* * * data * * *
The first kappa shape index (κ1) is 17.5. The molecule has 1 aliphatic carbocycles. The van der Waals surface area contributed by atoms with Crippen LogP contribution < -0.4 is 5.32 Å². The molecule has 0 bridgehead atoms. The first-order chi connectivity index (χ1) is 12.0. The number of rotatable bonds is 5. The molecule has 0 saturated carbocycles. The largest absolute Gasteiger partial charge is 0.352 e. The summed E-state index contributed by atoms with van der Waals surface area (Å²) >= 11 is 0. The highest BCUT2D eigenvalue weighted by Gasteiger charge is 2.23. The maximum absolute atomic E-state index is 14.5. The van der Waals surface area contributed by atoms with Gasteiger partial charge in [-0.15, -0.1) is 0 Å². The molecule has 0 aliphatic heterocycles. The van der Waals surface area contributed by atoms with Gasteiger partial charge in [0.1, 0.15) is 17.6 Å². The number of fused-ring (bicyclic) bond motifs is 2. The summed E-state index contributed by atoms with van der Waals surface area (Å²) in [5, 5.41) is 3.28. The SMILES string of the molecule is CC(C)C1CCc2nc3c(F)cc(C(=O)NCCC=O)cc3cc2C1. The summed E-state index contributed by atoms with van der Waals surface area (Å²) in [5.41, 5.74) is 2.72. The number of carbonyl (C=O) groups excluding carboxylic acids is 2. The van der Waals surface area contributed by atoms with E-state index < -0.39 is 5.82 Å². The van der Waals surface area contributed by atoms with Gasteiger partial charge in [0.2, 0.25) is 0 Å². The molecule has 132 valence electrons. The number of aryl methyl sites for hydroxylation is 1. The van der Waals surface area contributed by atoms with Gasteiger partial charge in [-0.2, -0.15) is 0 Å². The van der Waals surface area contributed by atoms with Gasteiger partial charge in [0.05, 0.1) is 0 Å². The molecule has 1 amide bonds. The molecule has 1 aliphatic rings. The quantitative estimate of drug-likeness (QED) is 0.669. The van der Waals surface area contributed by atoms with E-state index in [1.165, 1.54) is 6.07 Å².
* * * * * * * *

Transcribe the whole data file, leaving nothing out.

The first kappa shape index (κ1) is 17.5. The molecule has 1 aliphatic carbocycles. The van der Waals surface area contributed by atoms with Crippen LogP contribution < -0.4 is 5.32 Å². The molecule has 0 bridgehead atoms. The first-order chi connectivity index (χ1) is 12.0. The number of rotatable bonds is 5. The molecule has 0 saturated carbocycles. The largest absolute Gasteiger partial charge is 0.352 e. The summed E-state index contributed by atoms with van der Waals surface area (Å²) >= 11 is 0. The highest BCUT2D eigenvalue weighted by Gasteiger charge is 2.23. The maximum absolute atomic E-state index is 14.5. The van der Waals surface area contributed by atoms with Gasteiger partial charge in [-0.15, -0.1) is 0 Å². The molecule has 0 aliphatic heterocycles. The van der Waals surface area contributed by atoms with Gasteiger partial charge in [0.1, 0.15) is 17.6 Å². The number of fused-ring (bicyclic) bond motifs is 2. The summed E-state index contributed by atoms with van der Waals surface area (Å²) in [5, 5.41) is 3.28. The SMILES string of the molecule is CC(C)C1CCc2nc3c(F)cc(C(=O)NCCC=O)cc3cc2C1. The summed E-state index contributed by atoms with van der Waals surface area (Å²) in [5.41, 5.74) is 2.72. The number of carbonyl (C=O) groups excluding carboxylic acids is 2. The van der Waals surface area contributed by atoms with E-state index < -0.39 is 5.82 Å². The van der Waals surface area contributed by atoms with Gasteiger partial charge in [0.2, 0.25) is 0 Å². The molecule has 132 valence electrons. The number of aryl methyl sites for hydroxylation is 1. The van der Waals surface area contributed by atoms with Gasteiger partial charge in [-0.2, -0.15) is 0 Å². The van der Waals surface area contributed by atoms with Gasteiger partial charge in [0.05, 0.1) is 0 Å². The molecule has 1 amide bonds. The molecule has 1 aliphatic rings. The quantitative estimate of drug-likeness (QED) is 0.669. The van der Waals surface area contributed by atoms with E-state index in [1.165, 1.54) is 6.07 Å².